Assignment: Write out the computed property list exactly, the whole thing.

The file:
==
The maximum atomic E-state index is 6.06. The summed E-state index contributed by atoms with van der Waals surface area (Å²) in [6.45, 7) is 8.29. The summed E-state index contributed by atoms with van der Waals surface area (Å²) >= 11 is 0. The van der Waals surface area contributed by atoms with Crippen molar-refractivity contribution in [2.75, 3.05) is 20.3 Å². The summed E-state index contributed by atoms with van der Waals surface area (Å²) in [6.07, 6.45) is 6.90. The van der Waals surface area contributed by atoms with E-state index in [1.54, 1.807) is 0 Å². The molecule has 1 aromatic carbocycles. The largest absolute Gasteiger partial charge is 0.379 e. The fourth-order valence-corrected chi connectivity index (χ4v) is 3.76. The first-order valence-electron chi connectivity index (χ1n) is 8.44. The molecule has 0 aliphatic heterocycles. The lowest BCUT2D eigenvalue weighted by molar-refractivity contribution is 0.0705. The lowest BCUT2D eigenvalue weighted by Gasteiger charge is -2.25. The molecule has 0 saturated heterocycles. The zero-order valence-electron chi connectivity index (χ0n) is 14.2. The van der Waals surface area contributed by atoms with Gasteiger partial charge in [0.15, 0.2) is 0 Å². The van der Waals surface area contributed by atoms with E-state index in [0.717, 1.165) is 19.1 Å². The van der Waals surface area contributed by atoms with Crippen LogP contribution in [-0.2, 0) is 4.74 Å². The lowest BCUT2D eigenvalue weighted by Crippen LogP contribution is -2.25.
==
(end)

The maximum atomic E-state index is 6.06. The summed E-state index contributed by atoms with van der Waals surface area (Å²) in [6.45, 7) is 8.29. The summed E-state index contributed by atoms with van der Waals surface area (Å²) >= 11 is 0. The van der Waals surface area contributed by atoms with Crippen molar-refractivity contribution in [2.75, 3.05) is 20.3 Å². The summed E-state index contributed by atoms with van der Waals surface area (Å²) in [6.07, 6.45) is 6.90. The van der Waals surface area contributed by atoms with E-state index in [1.54, 1.807) is 0 Å². The molecule has 1 aromatic carbocycles. The largest absolute Gasteiger partial charge is 0.379 e. The fourth-order valence-corrected chi connectivity index (χ4v) is 3.76. The first-order valence-electron chi connectivity index (χ1n) is 8.44. The molecule has 0 aliphatic heterocycles. The lowest BCUT2D eigenvalue weighted by molar-refractivity contribution is 0.0705. The lowest BCUT2D eigenvalue weighted by Gasteiger charge is -2.25. The molecule has 0 saturated heterocycles. The zero-order valence-electron chi connectivity index (χ0n) is 14.2. The van der Waals surface area contributed by atoms with Gasteiger partial charge in [0.15, 0.2) is 0 Å². The van der Waals surface area contributed by atoms with E-state index in [0.717, 1.165) is 19.1 Å². The van der Waals surface area contributed by atoms with Crippen LogP contribution in [-0.2, 0) is 4.74 Å². The lowest BCUT2D eigenvalue weighted by Crippen LogP contribution is -2.25.